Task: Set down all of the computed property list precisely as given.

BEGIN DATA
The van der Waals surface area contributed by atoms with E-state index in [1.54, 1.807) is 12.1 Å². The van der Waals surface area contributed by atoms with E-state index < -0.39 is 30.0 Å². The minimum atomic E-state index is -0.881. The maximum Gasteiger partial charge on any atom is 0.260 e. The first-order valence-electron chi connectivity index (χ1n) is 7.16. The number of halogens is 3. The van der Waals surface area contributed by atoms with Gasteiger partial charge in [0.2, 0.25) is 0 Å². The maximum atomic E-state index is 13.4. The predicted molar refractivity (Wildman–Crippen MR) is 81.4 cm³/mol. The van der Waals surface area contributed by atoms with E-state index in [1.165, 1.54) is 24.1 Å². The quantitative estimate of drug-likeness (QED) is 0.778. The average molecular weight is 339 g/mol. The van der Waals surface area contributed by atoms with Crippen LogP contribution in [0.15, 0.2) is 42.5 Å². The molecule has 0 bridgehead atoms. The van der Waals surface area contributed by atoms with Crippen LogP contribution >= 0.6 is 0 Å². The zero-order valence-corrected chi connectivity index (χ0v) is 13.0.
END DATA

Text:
The van der Waals surface area contributed by atoms with E-state index in [1.54, 1.807) is 12.1 Å². The van der Waals surface area contributed by atoms with E-state index < -0.39 is 30.0 Å². The minimum atomic E-state index is -0.881. The maximum Gasteiger partial charge on any atom is 0.260 e. The first-order valence-electron chi connectivity index (χ1n) is 7.16. The number of halogens is 3. The van der Waals surface area contributed by atoms with Gasteiger partial charge in [0.2, 0.25) is 0 Å². The maximum atomic E-state index is 13.4. The predicted molar refractivity (Wildman–Crippen MR) is 81.4 cm³/mol. The van der Waals surface area contributed by atoms with E-state index in [1.165, 1.54) is 24.1 Å². The quantitative estimate of drug-likeness (QED) is 0.778. The average molecular weight is 339 g/mol. The van der Waals surface area contributed by atoms with Crippen LogP contribution in [0.15, 0.2) is 42.5 Å². The molecule has 0 bridgehead atoms. The van der Waals surface area contributed by atoms with Crippen LogP contribution >= 0.6 is 0 Å². The zero-order valence-corrected chi connectivity index (χ0v) is 13.0.